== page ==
“ We recognize that under the Act, “hearing evidence, exclusive of ex parte affidavits, may be produced by both parties, but the official conducting the hearing shall not be bound by the rules of evidence.” N.J.S.A. 34:15-56. We also have held that “[w]hile the technical rules of evidence may be relaxed at workmen’s compensation proceedings, they may not be relaxed to the point of infringing on the parties’ due process rights or other fundamental rights.” Paco v. Am. Leather Mfg. Co., 213 N.J. Super. 90, 95-96 (App. Div. 1986) (citing 3 Larson, The Law of Workmen’s Compensation, § 79.25(c) (1983)). This includes the right of cross-examination. See id. at 96; see also California v. Green, 399 U.S. 149, 158 (1970) (describing cross-examination as “the greatest legal engine ever invented for the discovery of truth” (quoting 5 Wigmore on Evidence § 1367 (3d ed. 1940))); State v. Castagna, 187 N.J. 293, 309 (2006) (emphasizing importance and efficacy of cross-examination). 

"Crothall opposed stem cell treatment because it was not FDA approved. Dr. Krone’s testimony in chambers was not recorded and it was not taken under oath, yet it was found to be credible by the judge without affording Crothall the opportunity for cross-examination. We find that the procedures lacked fundamental fairness. We reverse the order and remand the motion for medical benefits to the workers compensation division for further proceedings consistent with this opinion. We do not express an opinion in support of or against petitioner’s claim for stem cell treatment in light of the inadequacy of this record.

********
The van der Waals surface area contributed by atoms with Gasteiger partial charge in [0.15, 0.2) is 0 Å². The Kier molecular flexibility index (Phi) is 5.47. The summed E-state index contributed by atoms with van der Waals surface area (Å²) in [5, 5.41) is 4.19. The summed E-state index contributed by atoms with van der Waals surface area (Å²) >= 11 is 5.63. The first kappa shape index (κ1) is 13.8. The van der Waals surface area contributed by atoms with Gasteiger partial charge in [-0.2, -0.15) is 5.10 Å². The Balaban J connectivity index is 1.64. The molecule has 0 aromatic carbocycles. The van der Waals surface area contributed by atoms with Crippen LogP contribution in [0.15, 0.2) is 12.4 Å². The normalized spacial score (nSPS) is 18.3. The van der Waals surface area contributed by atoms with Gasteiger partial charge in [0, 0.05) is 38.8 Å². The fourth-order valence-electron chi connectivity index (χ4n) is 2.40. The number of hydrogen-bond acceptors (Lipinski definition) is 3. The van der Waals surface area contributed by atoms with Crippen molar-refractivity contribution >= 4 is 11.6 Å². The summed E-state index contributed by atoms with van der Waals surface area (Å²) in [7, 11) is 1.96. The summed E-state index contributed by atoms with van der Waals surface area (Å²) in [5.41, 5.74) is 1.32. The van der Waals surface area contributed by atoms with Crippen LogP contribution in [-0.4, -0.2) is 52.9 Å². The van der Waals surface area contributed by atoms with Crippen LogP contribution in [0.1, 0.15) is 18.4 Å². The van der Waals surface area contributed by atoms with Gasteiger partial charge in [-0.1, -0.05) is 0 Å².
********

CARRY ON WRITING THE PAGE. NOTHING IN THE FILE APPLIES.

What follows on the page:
Even though the rules of evidence may be relaxed in a workers' compensation proceeding, the concept of fundamental fairness requires that the parties have the right to cross examine expert witnesses and that a formal record be made of the proceedings, even if conducted in chambers.

[1] “Fair Trial,” Legal Information Institute, Cornell Law School. (Google Scholar)

Haggerty v. Crothall Service Group, Docket No. A-4478-17T4, 2019 WL 1975907 (Decided May 3, 2019) UNPUBLISHED OPINION. CHECK COURT RULES BEFORE CITING. NOT FOR PUBLICATION WITHOUT THE APPROVAL OF THE APPELLATE DIVISION. This opinion shall not “constitute precedent or be binding upon any court.” Although it is posted on the internet, this opinion is binding only on the parties in the case and its use in other cases is limited. R. 1:36-3. Superior Court of New Jersey, Appellate Division.

See also: